Grace: So, I’m arrogant; I’m arrogant because I forgive people?
Big Man: My God! Can’t you see how condescending you are when you say that? You have this preconceived notion that nobody – listen – nobody can possibly attain the same high ethical standards as you, so you exonerate them. I cannot – I cannot think of anything more arrogant than that. You my child, my dear child, forgive others with excuses that you would never in the world permit for yourself.
To forgive in others what you would not forgive in yourself is to disrespect them, and to say indirectly that you are better than they are. The disastrous conclusion that Grace draws from this dialectic is that to respect the people of Dogville means also giving them the punishment they deserve for what they have done, which is death. With the power from her father, she orders the town’s destruction. Dogville is burnt to the ground, and everybody is killed, men, women and children. Only the dog, Moses, is spared. Note the catastrophe or turning point is not just the spectacle of the town’s destruction; it is also the catastrophe of the implosion of differences, the fusion and confusion of forgiveness and arrogance, of power and virtue, blank parodies of each other.
Structurally similar to Dogville, the last case study I will discuss is Jordan Peele’s 2019 Us. The film concerns a black family, the Wilsons and in particular Adelaide (Addy) Wilson, but race is never directly mentioned. In fact, their best friends, the Tylers, are white. Most of the film seems to be a kind of horror story, about how the Wilson family on vacation are terrorized by a zombie family very much like their own, their parodic double. The horror story works together with the Sci-Fi genre about clones and replicants, and Bladerunner is the classic example. A third genre is the government conspiracy story, about how the government created as an experiment a race of clones which are ‘tethered’ to ordinary citizens, and used to control them. But if these stories about zombies, clones, and government control shock us, they do so in a very conventional way. Shock becomes shlock, the expected shock in the expected places. Shlock does not shock us out of our complacencies.
This brings me to the crucial detail with which the film begins and ends. It brings us to Peele’s film, which is a horror story of a very different kind. The film begins with a strange incident that happened to Addy as a child in an amusement park. She wandered away from her parents into a house of mirrors where she met her double. We don’t know how this scene ends, only that she was so traumatized she could not speak for a long time. It is only in the very last few minutes that we learn how this opening scene played out. The double had grabbed Addy by the throat and changed clothes and places with her. So, the ordinary woman we have been empathizing with is actually the clone (Red), while the terrorizing zombie is actually Addy. This switch or doubling requires us to watch the film all over to double-back; just as we need to retrace our views on racism to see the racism of good intentions.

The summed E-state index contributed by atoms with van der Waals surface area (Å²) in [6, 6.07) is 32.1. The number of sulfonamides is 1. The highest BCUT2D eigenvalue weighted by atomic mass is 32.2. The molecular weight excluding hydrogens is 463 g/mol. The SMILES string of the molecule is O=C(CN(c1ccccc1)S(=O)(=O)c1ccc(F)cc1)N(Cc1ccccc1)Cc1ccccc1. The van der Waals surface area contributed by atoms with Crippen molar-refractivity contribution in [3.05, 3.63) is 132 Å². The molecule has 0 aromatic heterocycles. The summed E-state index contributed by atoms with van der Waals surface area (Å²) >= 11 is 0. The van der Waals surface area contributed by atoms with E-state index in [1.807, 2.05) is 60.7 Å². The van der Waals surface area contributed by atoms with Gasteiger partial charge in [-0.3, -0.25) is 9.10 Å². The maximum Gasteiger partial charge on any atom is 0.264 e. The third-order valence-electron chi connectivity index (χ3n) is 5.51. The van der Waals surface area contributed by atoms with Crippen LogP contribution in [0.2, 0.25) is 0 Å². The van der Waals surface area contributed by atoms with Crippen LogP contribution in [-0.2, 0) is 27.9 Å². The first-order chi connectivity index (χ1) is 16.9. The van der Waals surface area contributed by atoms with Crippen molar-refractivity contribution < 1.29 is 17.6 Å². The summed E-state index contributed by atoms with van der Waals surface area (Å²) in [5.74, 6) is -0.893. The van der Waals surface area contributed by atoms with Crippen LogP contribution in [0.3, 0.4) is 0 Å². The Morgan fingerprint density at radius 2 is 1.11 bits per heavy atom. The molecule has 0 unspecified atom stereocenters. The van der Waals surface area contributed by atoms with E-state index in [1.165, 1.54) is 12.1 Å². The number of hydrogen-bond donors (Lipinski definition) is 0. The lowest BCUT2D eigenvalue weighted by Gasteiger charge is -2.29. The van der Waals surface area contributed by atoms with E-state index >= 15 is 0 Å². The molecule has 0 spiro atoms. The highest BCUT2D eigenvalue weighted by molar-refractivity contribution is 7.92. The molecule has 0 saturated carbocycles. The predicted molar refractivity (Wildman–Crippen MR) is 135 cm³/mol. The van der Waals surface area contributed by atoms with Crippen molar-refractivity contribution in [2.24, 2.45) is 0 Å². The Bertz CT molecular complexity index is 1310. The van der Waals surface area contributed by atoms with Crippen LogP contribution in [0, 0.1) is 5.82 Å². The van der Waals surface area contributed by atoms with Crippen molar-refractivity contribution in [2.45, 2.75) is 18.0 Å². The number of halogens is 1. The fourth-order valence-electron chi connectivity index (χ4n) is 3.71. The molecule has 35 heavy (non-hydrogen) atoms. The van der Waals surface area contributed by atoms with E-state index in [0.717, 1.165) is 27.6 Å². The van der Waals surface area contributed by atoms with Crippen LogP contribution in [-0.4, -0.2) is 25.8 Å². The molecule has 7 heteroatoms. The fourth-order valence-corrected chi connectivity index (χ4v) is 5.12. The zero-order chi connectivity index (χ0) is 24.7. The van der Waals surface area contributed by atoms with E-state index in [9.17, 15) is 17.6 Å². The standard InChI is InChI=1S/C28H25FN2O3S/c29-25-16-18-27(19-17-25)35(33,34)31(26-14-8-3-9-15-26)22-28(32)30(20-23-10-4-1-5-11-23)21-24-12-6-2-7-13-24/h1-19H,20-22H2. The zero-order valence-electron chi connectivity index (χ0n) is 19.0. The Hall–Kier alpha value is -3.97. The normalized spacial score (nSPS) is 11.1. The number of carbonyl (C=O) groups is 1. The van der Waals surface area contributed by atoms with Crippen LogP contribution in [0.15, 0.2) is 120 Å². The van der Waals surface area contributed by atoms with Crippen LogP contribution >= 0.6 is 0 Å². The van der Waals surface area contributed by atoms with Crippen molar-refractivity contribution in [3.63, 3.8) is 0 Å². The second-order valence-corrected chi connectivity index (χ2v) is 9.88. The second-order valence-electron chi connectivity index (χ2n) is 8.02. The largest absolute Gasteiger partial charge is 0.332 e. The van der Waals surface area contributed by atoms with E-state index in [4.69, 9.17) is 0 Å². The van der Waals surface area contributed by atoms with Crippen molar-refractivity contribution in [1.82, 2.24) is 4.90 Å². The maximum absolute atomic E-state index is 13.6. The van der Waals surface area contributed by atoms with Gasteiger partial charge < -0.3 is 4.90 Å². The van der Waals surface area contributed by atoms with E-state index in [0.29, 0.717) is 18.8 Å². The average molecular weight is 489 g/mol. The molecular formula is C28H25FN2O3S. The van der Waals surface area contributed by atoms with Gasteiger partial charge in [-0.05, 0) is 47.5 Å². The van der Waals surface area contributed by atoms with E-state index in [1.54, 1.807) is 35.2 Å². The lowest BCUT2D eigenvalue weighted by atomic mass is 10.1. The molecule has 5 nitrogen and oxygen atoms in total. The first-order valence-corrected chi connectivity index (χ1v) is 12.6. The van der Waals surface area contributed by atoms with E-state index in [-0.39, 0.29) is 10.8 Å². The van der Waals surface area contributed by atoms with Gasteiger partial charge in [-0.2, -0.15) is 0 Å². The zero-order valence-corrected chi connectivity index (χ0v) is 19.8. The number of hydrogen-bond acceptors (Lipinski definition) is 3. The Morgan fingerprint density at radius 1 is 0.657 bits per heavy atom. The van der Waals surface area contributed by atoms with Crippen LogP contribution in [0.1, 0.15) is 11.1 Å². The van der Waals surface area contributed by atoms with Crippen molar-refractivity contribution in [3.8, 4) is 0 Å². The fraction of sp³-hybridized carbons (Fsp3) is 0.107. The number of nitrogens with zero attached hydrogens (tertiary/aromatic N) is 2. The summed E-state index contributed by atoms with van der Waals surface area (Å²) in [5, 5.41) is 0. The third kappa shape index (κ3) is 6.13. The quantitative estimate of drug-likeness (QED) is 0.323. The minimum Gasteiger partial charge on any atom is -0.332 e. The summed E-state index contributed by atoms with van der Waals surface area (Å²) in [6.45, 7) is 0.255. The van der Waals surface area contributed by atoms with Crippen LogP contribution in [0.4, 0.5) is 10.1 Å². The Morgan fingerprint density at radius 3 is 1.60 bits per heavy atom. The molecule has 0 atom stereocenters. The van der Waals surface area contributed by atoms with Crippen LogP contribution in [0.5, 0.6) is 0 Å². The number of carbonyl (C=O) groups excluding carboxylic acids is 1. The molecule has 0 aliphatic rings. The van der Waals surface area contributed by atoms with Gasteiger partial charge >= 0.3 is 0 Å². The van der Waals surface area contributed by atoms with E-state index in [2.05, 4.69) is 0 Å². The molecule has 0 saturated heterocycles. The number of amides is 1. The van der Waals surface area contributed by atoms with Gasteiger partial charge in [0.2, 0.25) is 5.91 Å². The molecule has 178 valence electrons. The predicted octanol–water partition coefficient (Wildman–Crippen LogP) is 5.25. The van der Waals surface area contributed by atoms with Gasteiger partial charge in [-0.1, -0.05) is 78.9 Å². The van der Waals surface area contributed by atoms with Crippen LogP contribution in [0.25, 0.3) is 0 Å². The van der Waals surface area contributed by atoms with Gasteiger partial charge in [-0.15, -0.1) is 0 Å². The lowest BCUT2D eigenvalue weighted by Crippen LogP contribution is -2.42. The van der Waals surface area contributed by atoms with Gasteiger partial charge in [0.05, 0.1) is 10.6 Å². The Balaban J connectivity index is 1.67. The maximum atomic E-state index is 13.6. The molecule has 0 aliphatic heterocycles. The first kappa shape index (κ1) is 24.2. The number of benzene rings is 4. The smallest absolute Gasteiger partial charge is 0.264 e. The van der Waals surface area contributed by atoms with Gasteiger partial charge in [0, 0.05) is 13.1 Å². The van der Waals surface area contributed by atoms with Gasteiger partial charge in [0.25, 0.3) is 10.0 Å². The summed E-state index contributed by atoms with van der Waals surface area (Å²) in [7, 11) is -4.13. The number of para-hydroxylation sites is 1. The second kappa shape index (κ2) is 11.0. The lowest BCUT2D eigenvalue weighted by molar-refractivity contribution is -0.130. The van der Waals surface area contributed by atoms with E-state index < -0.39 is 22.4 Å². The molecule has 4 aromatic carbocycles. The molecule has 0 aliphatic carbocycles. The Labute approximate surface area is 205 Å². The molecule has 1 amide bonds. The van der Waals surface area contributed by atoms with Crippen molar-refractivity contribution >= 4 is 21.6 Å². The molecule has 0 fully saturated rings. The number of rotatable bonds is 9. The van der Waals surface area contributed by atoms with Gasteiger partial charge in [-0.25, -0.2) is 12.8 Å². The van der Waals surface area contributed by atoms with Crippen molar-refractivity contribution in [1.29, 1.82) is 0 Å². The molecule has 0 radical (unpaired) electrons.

Let me try now to draw out three points from my case histories. One question they ask is why democracy, social justice, belief in diversity and so on, have not only not put an end to racism but have instead given rise to racism by other means. Perhaps we need to pose the question differently for it to be fruitful, and ask not why racism persists, but how it persists. I would suggest as a first point that it persists in posthumous form: the posthumous referring to a life, a renewed vitality, based on the condition or alibi of its death and disappearance. The posthumous empties racism as we know it of overt content – kills it – but keeps the form or structure that could then recharge itself by appropriating any-content-whatever. Hence racism can be the issue even when the subject seems to be about something else.
Hence, a second point: posthumous racism operates on the mood of hysteria; its symptoms are puzzling. Unlike organic symptoms which are related to a cause (stomach ache – unclean food), hysterical symptoms are relatively arbitrary; e.g. anxiety can display itself in all kinds of ways: as a blush or paleness of the face; as an inability to speak or an inability to stop speaking. So, symptoms of racism too are relatively arbitrary, often seemingly unrelated to issues of racism at all.
This suggests a third point, that racism cannot be understood or analyzed in isolation. It is part of a larger social ecology, just as ecology itself is not just green. A huge task but a happy corollary is that we are also fighting racism every time we resist a cliché, however well-intentioned.